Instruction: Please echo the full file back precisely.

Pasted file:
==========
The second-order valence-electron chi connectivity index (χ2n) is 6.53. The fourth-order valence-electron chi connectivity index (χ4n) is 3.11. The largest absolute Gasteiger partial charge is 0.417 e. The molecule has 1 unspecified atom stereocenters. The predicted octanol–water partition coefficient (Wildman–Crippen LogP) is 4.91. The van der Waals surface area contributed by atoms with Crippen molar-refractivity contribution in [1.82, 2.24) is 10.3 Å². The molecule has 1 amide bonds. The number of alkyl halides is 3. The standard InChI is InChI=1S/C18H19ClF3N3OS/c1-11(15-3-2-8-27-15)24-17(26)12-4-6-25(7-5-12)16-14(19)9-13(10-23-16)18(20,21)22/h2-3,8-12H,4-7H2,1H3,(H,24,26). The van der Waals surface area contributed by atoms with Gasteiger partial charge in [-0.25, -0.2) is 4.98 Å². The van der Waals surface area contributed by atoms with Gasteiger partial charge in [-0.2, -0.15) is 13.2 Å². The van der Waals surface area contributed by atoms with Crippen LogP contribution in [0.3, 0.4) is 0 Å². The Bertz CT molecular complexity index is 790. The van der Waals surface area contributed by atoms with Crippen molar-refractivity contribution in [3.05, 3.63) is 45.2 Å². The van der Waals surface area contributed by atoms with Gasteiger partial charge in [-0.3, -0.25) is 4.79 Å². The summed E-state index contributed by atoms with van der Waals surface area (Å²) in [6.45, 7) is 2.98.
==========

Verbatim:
The second-order valence-electron chi connectivity index (χ2n) is 6.53. The fourth-order valence-electron chi connectivity index (χ4n) is 3.11. The largest absolute Gasteiger partial charge is 0.417 e. The molecule has 1 unspecified atom stereocenters. The predicted octanol–water partition coefficient (Wildman–Crippen LogP) is 4.91. The van der Waals surface area contributed by atoms with Crippen molar-refractivity contribution in [1.82, 2.24) is 10.3 Å². The molecule has 1 amide bonds. The number of alkyl halides is 3. The standard InChI is InChI=1S/C18H19ClF3N3OS/c1-11(15-3-2-8-27-15)24-17(26)12-4-6-25(7-5-12)16-14(19)9-13(10-23-16)18(20,21)22/h2-3,8-12H,4-7H2,1H3,(H,24,26). The van der Waals surface area contributed by atoms with Gasteiger partial charge in [-0.25, -0.2) is 4.98 Å². The van der Waals surface area contributed by atoms with Gasteiger partial charge in [-0.2, -0.15) is 13.2 Å². The van der Waals surface area contributed by atoms with Crippen LogP contribution in [0.3, 0.4) is 0 Å². The Bertz CT molecular complexity index is 790. The van der Waals surface area contributed by atoms with Crippen molar-refractivity contribution in [3.05, 3.63) is 45.2 Å². The van der Waals surface area contributed by atoms with Gasteiger partial charge in [-0.3, -0.25) is 4.79 Å². The summed E-state index contributed by atoms with van der Waals surface area (Å²) in [6.45, 7) is 2.98.